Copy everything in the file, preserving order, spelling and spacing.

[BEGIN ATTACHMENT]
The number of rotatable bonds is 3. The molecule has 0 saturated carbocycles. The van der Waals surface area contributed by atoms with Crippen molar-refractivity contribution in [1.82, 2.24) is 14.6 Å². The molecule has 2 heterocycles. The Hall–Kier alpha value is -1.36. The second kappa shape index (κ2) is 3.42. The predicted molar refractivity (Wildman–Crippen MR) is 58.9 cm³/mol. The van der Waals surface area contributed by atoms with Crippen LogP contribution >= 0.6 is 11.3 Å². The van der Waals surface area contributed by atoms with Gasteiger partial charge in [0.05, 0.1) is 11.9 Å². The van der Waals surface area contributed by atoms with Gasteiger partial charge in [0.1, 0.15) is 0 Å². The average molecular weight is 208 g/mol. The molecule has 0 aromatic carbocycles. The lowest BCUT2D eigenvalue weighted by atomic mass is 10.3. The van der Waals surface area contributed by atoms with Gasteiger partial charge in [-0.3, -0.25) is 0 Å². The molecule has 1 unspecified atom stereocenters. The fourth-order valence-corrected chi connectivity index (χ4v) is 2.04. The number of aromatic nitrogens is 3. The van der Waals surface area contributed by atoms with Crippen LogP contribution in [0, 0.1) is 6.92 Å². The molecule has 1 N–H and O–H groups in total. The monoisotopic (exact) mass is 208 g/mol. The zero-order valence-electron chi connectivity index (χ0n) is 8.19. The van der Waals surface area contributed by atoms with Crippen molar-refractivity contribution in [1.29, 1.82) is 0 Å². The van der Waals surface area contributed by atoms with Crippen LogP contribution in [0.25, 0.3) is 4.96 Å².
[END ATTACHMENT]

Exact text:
The number of rotatable bonds is 3. The molecule has 0 saturated carbocycles. The van der Waals surface area contributed by atoms with Crippen molar-refractivity contribution in [1.82, 2.24) is 14.6 Å². The molecule has 2 heterocycles. The Hall–Kier alpha value is -1.36. The second kappa shape index (κ2) is 3.42. The predicted molar refractivity (Wildman–Crippen MR) is 58.9 cm³/mol. The van der Waals surface area contributed by atoms with Crippen LogP contribution >= 0.6 is 11.3 Å². The van der Waals surface area contributed by atoms with Gasteiger partial charge in [0.05, 0.1) is 11.9 Å². The van der Waals surface area contributed by atoms with Gasteiger partial charge in [0.1, 0.15) is 0 Å². The average molecular weight is 208 g/mol. The molecule has 0 aromatic carbocycles. The lowest BCUT2D eigenvalue weighted by atomic mass is 10.3. The van der Waals surface area contributed by atoms with Gasteiger partial charge in [-0.3, -0.25) is 0 Å². The molecule has 1 unspecified atom stereocenters. The fourth-order valence-corrected chi connectivity index (χ4v) is 2.04. The number of aromatic nitrogens is 3. The van der Waals surface area contributed by atoms with Crippen LogP contribution in [0, 0.1) is 6.92 Å². The molecule has 1 N–H and O–H groups in total. The monoisotopic (exact) mass is 208 g/mol. The zero-order valence-electron chi connectivity index (χ0n) is 8.19. The van der Waals surface area contributed by atoms with Crippen molar-refractivity contribution in [1.29, 1.82) is 0 Å². The van der Waals surface area contributed by atoms with Crippen LogP contribution in [0.25, 0.3) is 4.96 Å².